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Persistent Felony Offenders in Kentucky - A Profile of the Institutional Population

NCJ Number
Date Published
November 1985
Individual, offense, and criminal career characteristics were examined using data on 1,261 inmates incarcerated as persistent felony offenders (PFO's) as of May 1, 1985.

PFO's are repeat offenders convicted of persistent criminality and receiving more severe sentences as a result. Of PFO's, 59 percent were white, 97 percent were male, and 60 percent received an additional sentence as a PFO in the second degree. While their ages ranged from 22 to 73, 56 percent were between 25 and 34 years old. Burglary was the most frequent charge of conviction, followed by robbery, theft by unlawful taking of over $100, other property offenses, violent offenses, sex offenses, and other offenses (e.g., drug offenses). All PFO's were convicted of at least two counts, and half were convicted of three or more counts. Most PFO's were under 21 years of age at the time of their first felony arrest, and 75 percent were incarcerated for their first adult felony offense. The careers of these offenders ranged from under 1 to 46 years. Thirty-six percent of the PFO's had a career involving only property crimes, while 9 percent had exclusively violent criminal careers. Compared to second degree PFO's, first degree PFO's were likely to be older, younger at first conviction, better educated, and more likely to have marital-family and sexual problems. 11 tables.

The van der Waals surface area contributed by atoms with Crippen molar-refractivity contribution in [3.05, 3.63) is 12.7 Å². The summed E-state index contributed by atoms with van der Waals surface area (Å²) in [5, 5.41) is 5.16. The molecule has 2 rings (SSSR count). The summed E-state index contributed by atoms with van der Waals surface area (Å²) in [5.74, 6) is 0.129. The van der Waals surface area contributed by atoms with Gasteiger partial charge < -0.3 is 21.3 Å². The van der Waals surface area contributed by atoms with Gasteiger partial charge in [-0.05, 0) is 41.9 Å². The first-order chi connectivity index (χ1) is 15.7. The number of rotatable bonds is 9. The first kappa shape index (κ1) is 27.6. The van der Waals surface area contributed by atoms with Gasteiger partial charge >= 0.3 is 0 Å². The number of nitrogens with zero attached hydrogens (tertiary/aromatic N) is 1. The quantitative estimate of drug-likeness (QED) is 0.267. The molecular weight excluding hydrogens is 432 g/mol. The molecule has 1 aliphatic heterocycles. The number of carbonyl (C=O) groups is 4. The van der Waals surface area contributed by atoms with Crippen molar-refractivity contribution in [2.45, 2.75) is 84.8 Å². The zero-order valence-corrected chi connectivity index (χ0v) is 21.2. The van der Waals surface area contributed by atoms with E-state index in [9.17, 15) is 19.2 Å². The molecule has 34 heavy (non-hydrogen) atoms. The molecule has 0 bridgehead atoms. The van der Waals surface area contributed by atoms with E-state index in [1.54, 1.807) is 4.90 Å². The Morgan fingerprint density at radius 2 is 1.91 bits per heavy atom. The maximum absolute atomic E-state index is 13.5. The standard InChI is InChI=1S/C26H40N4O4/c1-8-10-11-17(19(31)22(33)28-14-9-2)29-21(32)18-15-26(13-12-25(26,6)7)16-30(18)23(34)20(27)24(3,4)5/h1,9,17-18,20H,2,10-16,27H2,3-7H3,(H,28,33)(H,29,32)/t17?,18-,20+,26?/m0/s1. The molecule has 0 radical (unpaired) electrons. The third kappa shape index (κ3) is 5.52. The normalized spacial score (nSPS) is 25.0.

Date Published: November 1, 1985